From: Harvey Newstrom (firstname.lastname@example.org)
Date: Sun Mar 08 2009 - 13:40:20 MDT
Mike Dougherty wrote,
> Suppose you are given a choice of (A) being tortured, and then having the
> memory of the torture erased, or (B) not being tortured, but then having a
> false memory of torture programmed into your brain. Our model says that
> after many trials you will consistently choose (A) even if you prefer not
> be tortured.
I would definitely choose B, not being tortured. Memories of past physical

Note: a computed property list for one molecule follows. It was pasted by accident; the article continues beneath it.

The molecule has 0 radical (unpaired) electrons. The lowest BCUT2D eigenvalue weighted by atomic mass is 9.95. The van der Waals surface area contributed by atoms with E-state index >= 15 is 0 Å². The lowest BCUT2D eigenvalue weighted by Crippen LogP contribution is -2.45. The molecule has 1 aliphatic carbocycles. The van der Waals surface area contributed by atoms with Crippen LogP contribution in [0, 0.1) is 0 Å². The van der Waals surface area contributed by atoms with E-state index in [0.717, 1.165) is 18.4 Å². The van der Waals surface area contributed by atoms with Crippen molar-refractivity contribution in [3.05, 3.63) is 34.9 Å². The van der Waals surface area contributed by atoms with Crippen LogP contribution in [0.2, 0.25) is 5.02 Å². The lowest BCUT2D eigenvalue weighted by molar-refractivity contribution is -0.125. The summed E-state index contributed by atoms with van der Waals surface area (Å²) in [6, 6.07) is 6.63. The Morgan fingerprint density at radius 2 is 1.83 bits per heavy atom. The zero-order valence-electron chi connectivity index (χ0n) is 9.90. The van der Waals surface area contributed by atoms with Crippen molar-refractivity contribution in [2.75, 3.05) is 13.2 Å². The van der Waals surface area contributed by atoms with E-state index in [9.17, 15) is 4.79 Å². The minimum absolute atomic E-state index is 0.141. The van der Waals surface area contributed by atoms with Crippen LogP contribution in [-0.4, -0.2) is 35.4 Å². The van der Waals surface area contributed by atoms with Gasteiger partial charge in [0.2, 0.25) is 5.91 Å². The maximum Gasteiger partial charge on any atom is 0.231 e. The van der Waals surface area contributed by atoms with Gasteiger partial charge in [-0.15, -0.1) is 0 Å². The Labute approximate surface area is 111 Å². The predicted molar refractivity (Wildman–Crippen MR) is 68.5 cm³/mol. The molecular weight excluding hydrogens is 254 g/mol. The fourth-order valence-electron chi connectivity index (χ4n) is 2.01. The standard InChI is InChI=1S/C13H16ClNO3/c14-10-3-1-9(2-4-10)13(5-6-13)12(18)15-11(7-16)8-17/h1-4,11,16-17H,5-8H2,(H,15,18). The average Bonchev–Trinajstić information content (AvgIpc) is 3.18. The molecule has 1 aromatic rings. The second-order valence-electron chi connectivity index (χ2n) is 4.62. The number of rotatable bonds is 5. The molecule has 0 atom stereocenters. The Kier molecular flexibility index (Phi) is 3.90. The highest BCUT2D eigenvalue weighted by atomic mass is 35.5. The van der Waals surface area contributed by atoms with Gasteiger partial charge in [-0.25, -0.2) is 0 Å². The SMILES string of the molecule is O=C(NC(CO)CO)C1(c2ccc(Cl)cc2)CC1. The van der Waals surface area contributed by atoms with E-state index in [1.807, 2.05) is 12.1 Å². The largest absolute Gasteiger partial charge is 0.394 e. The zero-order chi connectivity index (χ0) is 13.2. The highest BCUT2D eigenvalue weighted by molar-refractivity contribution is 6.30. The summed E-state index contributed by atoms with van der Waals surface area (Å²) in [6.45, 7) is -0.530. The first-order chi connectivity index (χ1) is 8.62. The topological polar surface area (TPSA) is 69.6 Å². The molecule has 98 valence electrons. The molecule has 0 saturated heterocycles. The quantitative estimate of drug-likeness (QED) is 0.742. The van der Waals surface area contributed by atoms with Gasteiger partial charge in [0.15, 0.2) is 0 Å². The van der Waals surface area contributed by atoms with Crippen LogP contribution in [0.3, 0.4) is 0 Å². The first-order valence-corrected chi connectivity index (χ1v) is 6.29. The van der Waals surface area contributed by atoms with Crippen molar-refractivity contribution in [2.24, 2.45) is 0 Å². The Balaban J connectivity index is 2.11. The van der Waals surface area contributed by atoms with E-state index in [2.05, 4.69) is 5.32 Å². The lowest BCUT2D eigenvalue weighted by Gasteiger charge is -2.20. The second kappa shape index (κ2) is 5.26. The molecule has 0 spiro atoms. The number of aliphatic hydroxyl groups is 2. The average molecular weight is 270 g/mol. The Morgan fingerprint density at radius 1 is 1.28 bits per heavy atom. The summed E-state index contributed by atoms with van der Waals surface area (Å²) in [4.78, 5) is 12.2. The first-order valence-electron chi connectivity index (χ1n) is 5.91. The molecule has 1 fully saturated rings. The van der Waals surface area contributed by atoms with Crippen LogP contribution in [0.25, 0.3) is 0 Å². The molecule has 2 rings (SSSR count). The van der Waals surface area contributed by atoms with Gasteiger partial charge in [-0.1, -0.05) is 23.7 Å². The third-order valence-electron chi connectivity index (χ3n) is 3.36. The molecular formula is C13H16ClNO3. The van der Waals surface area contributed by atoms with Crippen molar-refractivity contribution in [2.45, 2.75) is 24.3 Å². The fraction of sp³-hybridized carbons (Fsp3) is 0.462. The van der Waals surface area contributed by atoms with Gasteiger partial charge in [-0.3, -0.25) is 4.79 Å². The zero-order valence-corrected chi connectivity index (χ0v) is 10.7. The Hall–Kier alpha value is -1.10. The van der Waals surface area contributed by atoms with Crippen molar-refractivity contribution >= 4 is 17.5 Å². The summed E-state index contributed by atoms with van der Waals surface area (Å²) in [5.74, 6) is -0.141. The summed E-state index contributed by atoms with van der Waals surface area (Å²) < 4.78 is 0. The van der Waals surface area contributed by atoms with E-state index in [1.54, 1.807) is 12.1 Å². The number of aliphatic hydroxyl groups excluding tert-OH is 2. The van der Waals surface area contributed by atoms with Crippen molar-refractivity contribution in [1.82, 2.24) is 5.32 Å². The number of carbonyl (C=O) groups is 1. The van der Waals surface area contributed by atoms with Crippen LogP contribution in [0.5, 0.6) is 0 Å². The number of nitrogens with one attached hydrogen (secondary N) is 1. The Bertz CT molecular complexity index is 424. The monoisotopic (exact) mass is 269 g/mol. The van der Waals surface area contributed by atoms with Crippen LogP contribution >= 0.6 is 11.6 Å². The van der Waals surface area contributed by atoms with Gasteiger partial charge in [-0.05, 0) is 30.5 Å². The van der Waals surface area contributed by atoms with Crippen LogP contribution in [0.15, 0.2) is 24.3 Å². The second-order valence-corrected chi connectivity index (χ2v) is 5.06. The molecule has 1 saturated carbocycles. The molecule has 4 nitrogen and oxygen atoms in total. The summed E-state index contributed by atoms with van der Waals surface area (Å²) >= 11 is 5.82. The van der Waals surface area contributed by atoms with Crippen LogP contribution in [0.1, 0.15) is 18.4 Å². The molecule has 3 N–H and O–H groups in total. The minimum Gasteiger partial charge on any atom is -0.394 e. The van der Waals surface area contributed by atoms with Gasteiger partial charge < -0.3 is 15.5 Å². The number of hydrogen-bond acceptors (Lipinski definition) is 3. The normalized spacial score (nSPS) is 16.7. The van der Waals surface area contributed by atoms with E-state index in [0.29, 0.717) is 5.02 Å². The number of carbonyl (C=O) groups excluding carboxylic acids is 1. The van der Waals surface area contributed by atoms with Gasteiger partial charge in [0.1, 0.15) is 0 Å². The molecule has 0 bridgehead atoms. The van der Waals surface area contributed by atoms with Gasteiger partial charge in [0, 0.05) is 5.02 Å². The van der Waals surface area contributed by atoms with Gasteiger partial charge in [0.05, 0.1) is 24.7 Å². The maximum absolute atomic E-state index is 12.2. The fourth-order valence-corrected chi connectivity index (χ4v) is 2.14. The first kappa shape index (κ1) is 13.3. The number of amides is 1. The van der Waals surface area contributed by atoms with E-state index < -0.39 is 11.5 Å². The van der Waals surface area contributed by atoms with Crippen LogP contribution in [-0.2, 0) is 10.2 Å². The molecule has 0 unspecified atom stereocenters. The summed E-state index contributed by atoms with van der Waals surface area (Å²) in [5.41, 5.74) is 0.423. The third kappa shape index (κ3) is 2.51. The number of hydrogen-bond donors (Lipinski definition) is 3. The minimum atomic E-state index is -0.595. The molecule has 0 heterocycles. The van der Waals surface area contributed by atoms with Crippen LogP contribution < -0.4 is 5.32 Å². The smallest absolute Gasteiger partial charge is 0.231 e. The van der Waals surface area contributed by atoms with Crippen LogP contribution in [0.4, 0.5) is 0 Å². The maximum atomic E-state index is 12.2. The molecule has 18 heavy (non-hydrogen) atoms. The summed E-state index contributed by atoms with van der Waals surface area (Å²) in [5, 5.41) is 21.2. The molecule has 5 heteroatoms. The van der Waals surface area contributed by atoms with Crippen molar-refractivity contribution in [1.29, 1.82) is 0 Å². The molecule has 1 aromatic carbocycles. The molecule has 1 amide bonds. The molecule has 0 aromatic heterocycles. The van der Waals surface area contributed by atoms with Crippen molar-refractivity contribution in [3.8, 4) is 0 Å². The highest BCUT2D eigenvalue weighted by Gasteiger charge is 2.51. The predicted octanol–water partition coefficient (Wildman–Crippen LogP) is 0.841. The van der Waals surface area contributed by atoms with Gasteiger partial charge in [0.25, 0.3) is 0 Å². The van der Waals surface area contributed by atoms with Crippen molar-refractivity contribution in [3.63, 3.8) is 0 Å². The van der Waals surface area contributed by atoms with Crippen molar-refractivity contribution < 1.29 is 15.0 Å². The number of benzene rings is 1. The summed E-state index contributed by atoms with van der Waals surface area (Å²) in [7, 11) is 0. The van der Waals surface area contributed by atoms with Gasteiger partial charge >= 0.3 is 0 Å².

pain do not hurt as much as enduring current physical pain. I have many
memories of past physical pain that were terrible at the time, but don't
bother me at all now. Loading more of these in my head wouldn't bother me a
bit. But enduring real torture would be..., well, torture.
I am always boggled by people's assertion that if you hide something, it
doesn't count. Erasing my memory of torture does not make it OK. The
knowledge that you can hide all evidence of memory of this crime against me
would not encourage me in the least to allow it.
-- Harvey Newstrom <www.HarveyNewstrom.com>
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